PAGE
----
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Apped to be Screwed | The Indypendent

A comprehensive critique of LODE. It assumes, however, that the 30 percent cut for marketplaces, which we’ve argued is unsustainable, is a permanent feature of the economy going forward. Instead, marketplaces will take a utility role in the long run, more like VISA and at similar rates. Or, they will add value, in the form […]

A comprehensive critique of LODE. It assumes, however, that the 30 percent cut for marketplaces, which we’ve argued is unsustainable, is a permanent feature of the economy going forward. Instead, marketplaces will take a utility role in the long run, more like VISA and at similar rates. Or, they will add value, in the form of health care coverage, savings programs, group buying and other services that make marketplace shares more attractive. And, yet, they can and will fall to lower shares of the total economy from today’s 30 percent while doing those things. Today, marketplaces optimize for price and ignore the price paid by labor for flexibility. Eventually, the marketplace will be serving the workers as much as the “customer” the worker delivers services to for a fee.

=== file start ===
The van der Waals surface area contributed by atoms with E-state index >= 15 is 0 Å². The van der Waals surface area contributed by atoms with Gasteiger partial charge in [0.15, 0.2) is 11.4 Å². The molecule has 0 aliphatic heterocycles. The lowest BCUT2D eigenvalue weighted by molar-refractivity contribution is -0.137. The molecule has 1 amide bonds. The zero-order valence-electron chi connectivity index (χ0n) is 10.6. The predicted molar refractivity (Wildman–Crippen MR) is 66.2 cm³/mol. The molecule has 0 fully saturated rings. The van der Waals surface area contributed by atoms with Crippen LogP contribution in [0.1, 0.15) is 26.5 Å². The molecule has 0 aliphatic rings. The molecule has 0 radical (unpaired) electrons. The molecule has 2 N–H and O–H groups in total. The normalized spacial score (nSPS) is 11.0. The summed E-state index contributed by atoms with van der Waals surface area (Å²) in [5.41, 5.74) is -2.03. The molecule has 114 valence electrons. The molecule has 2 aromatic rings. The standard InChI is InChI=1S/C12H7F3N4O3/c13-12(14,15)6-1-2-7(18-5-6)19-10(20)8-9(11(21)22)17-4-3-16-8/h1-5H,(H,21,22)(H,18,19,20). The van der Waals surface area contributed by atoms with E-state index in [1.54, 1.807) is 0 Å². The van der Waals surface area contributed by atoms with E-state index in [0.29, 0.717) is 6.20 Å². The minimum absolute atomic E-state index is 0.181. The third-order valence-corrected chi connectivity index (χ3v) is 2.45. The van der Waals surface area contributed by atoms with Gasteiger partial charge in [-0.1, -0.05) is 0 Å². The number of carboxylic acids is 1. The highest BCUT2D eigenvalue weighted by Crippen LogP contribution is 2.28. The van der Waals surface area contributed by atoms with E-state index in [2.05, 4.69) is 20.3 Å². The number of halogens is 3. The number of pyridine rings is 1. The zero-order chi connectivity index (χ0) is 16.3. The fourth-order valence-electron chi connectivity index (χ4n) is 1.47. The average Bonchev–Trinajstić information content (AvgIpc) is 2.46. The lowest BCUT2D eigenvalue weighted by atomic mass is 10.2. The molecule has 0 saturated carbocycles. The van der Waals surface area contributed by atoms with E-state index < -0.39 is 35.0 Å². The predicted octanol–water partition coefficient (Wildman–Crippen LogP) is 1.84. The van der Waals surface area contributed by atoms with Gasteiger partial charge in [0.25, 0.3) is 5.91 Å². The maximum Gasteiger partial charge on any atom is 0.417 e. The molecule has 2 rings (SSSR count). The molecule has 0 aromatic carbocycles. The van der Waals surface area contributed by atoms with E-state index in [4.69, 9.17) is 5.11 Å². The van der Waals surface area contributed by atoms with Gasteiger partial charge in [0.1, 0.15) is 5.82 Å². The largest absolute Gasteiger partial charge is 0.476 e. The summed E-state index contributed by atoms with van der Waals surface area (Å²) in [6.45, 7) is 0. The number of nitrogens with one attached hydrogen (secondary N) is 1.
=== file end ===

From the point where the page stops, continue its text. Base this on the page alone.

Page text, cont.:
Most of the cheery people are pitching their services — whether it’s doing laundry or, as Taskrabbit advertised ahead of Fashion Week this month, being your Instagram husband — in the $20 to $30 range. But the company, which describes itself as “revolutionizing everyday work,” takes a 30 percent cut.

Not all revolutions are for the better.

Source: Apped to be Screwed | The Indypendent

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